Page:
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International delegation reports on labour violations at Fyffes owned melon plantations in Honduras

Koperattiva Kummerċ Ġust is keeping a watch on the developments of labour rights activities that are taking place in Honduras on farms which produce for Fyffes. Below is a press release from our parnters in the fight for workers' rights.

 

 

 

 

 

 


 

                     

 

     

Press Release

 

9 February 2017


 

Between 23 and 25 January an international delegation of representatives from European and North America trade unions and civil society organisations visited Honduras to follow up on evidence of serious violations of labour rights, highlighted by the Freedom & Fairness for Fyffes Workers! campaign.

 

Over the course of the visit, the delegation was able to observe the continued systematic violation of the most basic labour and trade union rights, often with the complicity of public officials; including the non-payment of minimum wages; long and extensive working hours; lack of affiliation to the social security system; and lack of respect for the right to bargain collectively and freely organise.

 

During their visit, the delegation met with workers from Melon Export SA (Melexsa) and Sur Agrícola SA (Suragroh). The international support that these seasonal workers have received has given them the courage to join a union despite repression including 35 union members who have not been rehired for the current season.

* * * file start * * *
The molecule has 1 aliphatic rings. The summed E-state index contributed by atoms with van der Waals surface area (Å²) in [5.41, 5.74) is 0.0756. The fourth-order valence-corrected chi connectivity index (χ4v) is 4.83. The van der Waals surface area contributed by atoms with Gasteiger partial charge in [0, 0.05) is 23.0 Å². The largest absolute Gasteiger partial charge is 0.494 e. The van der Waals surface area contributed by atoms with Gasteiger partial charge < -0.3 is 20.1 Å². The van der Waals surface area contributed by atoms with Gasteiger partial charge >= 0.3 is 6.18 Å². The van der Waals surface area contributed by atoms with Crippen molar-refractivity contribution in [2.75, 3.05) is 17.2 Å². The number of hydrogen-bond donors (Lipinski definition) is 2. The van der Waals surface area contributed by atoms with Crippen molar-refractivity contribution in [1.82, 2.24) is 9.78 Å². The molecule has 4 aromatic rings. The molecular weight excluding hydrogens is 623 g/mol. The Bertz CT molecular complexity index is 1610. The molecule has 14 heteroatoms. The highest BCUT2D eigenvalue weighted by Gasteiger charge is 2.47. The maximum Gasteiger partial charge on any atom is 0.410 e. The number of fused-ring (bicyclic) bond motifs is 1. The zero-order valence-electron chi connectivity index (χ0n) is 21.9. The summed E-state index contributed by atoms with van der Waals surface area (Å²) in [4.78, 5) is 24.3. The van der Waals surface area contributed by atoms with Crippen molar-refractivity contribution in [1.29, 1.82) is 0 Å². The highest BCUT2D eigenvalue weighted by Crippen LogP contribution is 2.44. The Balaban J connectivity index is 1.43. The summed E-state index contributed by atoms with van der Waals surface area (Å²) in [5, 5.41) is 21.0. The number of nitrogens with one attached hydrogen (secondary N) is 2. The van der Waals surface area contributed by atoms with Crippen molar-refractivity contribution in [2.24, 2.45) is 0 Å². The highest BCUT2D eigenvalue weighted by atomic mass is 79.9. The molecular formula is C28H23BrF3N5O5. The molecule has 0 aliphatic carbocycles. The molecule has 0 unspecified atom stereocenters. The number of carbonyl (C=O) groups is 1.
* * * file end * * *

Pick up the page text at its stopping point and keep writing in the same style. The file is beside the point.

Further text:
"I have worked in Melexsa for several years, but they did not want to contract me this year because I joined the union" said STAS union member Doña Petrona, adding "Now, I want them to pay us what they actually owe us for all the years we have worked. They didn’t even pay the wage that was really due to us either".

 

Delegates also had the opportunity to discuss Fyffes failure to respect labour legislation and international conventions ratified by the Government of Honduras with the Labour Minister, Carlos Madero. They also met with the attorney presenting the lawsuits filed by the workers against Melexsa and Suragroh for a failure to pay minimum wages, social security contributions and other financial benefits.  These Fyffes subsidiaries in Honduras ignored requests to meet with the delegation.

 

The visit followed a complaint lodged by Banana Link and the International Union of Foodworkers (IUF) alleging breaches of the UK’s Ethical Trading Initiative (ETI) Base Code for failure to respect unions, provide a safe workplace and pay living wages. Fyffes has failed to engage in ETI facilitated mediation to remedy these substantiated complaints. 

 

Delegation members from the GMB union and the International Labor Rights Forum (ILRF) also visited Costa Rica, following up complaints about labour rights violations there by another Fyffes subsidiary, Anexco S.A.  The Costa Rican Ministry of Labour reiterated, when meeting delegation members, that Anexco was failing to engage constructively, although the Ministry remains willing to host dialogue between unions and the company. Anexco management themselves reneged on a promised meeting with delegation members.

 

The delegation were, however, able to meet union members from Anexco away from the plantation, from whom they heard that there is clear systematic repression of union and labour rights, with local management feeling that they have impunity to verbally and psychologically abuse the workers without punishment.

 

“They look for ways on how to discriminate against those that are in the union so that others can see that they treat us like dogs. They do this so other workers don’t see the value in joining the union. They treat us like dogs completely”. – Anexco worker and union member, Ricardo Centeno Soza